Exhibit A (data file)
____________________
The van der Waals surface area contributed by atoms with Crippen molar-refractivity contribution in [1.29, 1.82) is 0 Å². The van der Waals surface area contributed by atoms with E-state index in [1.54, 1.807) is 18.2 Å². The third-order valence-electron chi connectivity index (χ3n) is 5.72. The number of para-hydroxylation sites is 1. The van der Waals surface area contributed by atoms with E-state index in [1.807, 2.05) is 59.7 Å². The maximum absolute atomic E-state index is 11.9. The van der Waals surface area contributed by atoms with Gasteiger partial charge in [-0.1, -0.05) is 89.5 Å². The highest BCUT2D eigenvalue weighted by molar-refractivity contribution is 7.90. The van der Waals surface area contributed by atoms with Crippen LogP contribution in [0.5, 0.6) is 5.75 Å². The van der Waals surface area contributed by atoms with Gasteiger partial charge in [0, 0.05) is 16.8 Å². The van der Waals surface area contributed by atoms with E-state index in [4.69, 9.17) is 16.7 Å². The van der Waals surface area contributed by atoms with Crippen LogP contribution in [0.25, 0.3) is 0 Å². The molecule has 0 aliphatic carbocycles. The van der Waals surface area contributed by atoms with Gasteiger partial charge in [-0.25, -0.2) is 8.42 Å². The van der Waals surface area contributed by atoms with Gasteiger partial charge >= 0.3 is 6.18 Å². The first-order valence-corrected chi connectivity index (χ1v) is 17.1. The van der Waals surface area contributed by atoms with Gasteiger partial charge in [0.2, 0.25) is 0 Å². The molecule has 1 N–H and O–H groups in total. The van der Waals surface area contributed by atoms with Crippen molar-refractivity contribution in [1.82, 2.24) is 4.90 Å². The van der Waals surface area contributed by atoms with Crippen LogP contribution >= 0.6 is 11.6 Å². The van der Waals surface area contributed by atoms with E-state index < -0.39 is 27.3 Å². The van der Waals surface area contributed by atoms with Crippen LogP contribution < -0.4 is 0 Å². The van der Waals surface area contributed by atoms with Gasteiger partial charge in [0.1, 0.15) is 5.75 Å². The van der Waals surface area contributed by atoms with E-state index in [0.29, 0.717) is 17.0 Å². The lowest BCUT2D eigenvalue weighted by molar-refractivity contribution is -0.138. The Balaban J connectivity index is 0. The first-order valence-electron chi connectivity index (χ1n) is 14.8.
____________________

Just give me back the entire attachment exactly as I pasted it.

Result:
The van der Waals surface area contributed by atoms with Crippen molar-refractivity contribution in [1.29, 1.82) is 0 Å². The van der Waals surface area contributed by atoms with E-state index in [1.54, 1.807) is 18.2 Å². The third-order valence-electron chi connectivity index (χ3n) is 5.72. The number of para-hydroxylation sites is 1. The van der Waals surface area contributed by atoms with E-state index in [1.807, 2.05) is 59.7 Å². The maximum absolute atomic E-state index is 11.9. The van der Waals surface area contributed by atoms with Gasteiger partial charge in [-0.1, -0.05) is 89.5 Å². The highest BCUT2D eigenvalue weighted by molar-refractivity contribution is 7.90. The van der Waals surface area contributed by atoms with Crippen LogP contribution in [0.5, 0.6) is 5.75 Å². The van der Waals surface area contributed by atoms with Gasteiger partial charge in [0, 0.05) is 16.8 Å². The van der Waals surface area contributed by atoms with E-state index in [4.69, 9.17) is 16.7 Å². The van der Waals surface area contributed by atoms with Crippen LogP contribution in [0.25, 0.3) is 0 Å². The molecule has 0 aliphatic carbocycles. The van der Waals surface area contributed by atoms with Gasteiger partial charge in [-0.25, -0.2) is 8.42 Å². The van der Waals surface area contributed by atoms with Gasteiger partial charge >= 0.3 is 6.18 Å². The first-order valence-corrected chi connectivity index (χ1v) is 17.1. The van der Waals surface area contributed by atoms with Gasteiger partial charge in [0.2, 0.25) is 0 Å². The molecule has 1 N–H and O–H groups in total. The van der Waals surface area contributed by atoms with Crippen molar-refractivity contribution in [1.82, 2.24) is 4.90 Å². The van der Waals surface area contributed by atoms with Crippen LogP contribution >= 0.6 is 11.6 Å². The van der Waals surface area contributed by atoms with E-state index < -0.39 is 27.3 Å². The van der Waals surface area contributed by atoms with Crippen LogP contribution < -0.4 is 0 Å². The van der Waals surface area contributed by atoms with Gasteiger partial charge in [0.1, 0.15) is 5.75 Å². The van der Waals surface area contributed by atoms with E-state index in [0.29, 0.717) is 17.0 Å². The lowest BCUT2D eigenvalue weighted by molar-refractivity contribution is -0.138. The Balaban J connectivity index is 0. The first-order valence-electron chi connectivity index (χ1n) is 14.8.